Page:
Plywood boat construction was a time-consuming process and involved a lot of effort while fixing and each hole had to be pre-drilled individually. Fortunately, times have changed!
When choosing the fastener these days, the issue is most likely due to the enormous number of options available. Not only you have got a very wide range of forms and styles to pick from, but each of these classes also offer a number of metals and sizes.
Fair Wind Fasteners mostly deal with all kinds of marine grade fasteners that can be used on your boat projects.
The following are the few metal fasteners often used on boats:
- Silicon bronze
Silicon bronze is a great material for making maritime fasteners. It has high strength and corrosion resistance, and it can be molded and machined into a variety of fastenings such as machine screws, wood screws, coach bolts, nails, and coach screws. It is a little costlier than all other materials, but it has excellent strength and also corrosion resistance.
The gunmetal is also bronze, or one class of the bronzes to be more precise. Copper (85%), tin (5%), lead (5%), and zinc make up the composition (5 percent).
Gunmetal is a popular choice for classic boat fittings as it holds up well to casting, machining, and also polishing is comparatively strong and resists salt water.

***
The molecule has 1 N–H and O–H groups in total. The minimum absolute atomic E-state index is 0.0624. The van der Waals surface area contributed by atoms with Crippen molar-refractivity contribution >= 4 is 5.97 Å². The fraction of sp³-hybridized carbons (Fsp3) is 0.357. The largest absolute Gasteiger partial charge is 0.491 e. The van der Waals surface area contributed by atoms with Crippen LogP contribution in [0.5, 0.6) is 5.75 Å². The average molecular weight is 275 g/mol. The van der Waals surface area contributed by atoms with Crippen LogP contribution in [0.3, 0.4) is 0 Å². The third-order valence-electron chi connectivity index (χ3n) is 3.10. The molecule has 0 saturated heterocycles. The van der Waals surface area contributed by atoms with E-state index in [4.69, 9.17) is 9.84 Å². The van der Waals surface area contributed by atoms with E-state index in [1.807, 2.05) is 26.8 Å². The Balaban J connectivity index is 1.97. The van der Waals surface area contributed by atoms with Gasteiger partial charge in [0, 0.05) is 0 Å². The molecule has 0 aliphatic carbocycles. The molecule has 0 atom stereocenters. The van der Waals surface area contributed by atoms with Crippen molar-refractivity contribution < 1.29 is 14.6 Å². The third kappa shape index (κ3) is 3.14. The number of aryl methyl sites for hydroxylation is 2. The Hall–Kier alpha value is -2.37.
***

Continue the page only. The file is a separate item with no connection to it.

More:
- Aluminum bronze
For fittings where higher strength and also excellent seawater resistance are needed, aluminum bronze is mostly preferred, which is also an alloy and consists of
- Copper – 83%
- Aluminum – 10%
- Nickel – 5%
- Iron – 3%)
This has a pale yellow/gold color and the strength is more than twice that of gunmetal and is ideal for producing boat fasteners.
There are a variety of brass alloys in use today, some of which are superior to others. Brass should only be used for internal fittings and must never be submerged.
- Galvanized iron
Galvanized fittings are a sturdy and durable alternative to bronze for boats and certain leisure vessel designs. These fittings are initially cast in iron and then annealed for 3 to 6 days for making them pliable (less brittle) and stronger.
They are then galvanized, usually by a ‘hot dip’ technique, which provides far longer corrosion protection than electroplating or sherardizing and is significantly superior to electroplating.
Apart from the cosmetic benefits of bronze, when embedding your fixture into a deck or other ‘airtight’ site, silicon bronze is preferable over stainless steel. To keep the coating of Chromium Oxide, which protects the screw and prevents corrosion, stainless steel needs to be exposed to air on a regular basis.
Silicon bronze is just about as tough as stainless steel, and it doesn’t require to be exposed to the air to keep its corrosion resistance. When bronze ages, it takes on the appearance of exposed copper.
Bronze is substantially tougher than brass and has higher corrosion resistance. Brass bolts should not be used outside, especially in areas where they will be exposed to the elements or salt water.